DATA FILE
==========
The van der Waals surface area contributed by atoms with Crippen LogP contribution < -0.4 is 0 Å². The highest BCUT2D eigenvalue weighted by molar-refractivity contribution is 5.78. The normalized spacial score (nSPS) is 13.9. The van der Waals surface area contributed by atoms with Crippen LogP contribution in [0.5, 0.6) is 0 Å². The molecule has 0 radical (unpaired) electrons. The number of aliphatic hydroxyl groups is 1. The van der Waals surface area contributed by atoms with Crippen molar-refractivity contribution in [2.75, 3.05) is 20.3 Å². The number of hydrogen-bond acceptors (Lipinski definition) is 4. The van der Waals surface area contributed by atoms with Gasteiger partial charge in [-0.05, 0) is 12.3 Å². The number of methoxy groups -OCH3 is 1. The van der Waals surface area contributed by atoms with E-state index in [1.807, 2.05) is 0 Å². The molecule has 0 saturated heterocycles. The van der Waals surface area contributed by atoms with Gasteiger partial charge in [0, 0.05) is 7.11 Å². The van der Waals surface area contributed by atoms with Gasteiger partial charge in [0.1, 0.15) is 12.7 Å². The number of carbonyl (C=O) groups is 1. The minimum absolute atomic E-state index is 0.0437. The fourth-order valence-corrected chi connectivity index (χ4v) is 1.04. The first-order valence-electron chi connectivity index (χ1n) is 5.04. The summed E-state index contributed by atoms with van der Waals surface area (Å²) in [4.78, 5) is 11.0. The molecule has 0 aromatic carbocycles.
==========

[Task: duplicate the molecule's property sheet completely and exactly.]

The van der Waals surface area contributed by atoms with Crippen LogP contribution < -0.4 is 0 Å². The highest BCUT2D eigenvalue weighted by molar-refractivity contribution is 5.78. The normalized spacial score (nSPS) is 13.9. The van der Waals surface area contributed by atoms with Crippen LogP contribution in [0.5, 0.6) is 0 Å². The molecule has 0 radical (unpaired) electrons. The number of aliphatic hydroxyl groups is 1. The van der Waals surface area contributed by atoms with Crippen molar-refractivity contribution in [2.75, 3.05) is 20.3 Å². The number of hydrogen-bond acceptors (Lipinski definition) is 4. The van der Waals surface area contributed by atoms with Gasteiger partial charge in [-0.05, 0) is 12.3 Å². The number of methoxy groups -OCH3 is 1. The van der Waals surface area contributed by atoms with E-state index in [1.807, 2.05) is 0 Å². The molecule has 0 saturated heterocycles. The van der Waals surface area contributed by atoms with Gasteiger partial charge in [0, 0.05) is 7.11 Å². The van der Waals surface area contributed by atoms with Gasteiger partial charge in [0.1, 0.15) is 12.7 Å². The number of carbonyl (C=O) groups is 1. The minimum absolute atomic E-state index is 0.0437. The fourth-order valence-corrected chi connectivity index (χ4v) is 1.04. The first-order valence-electron chi connectivity index (χ1n) is 5.04. The summed E-state index contributed by atoms with van der Waals surface area (Å²) in [4.78, 5) is 11.0. The molecule has 0 aromatic carbocycles.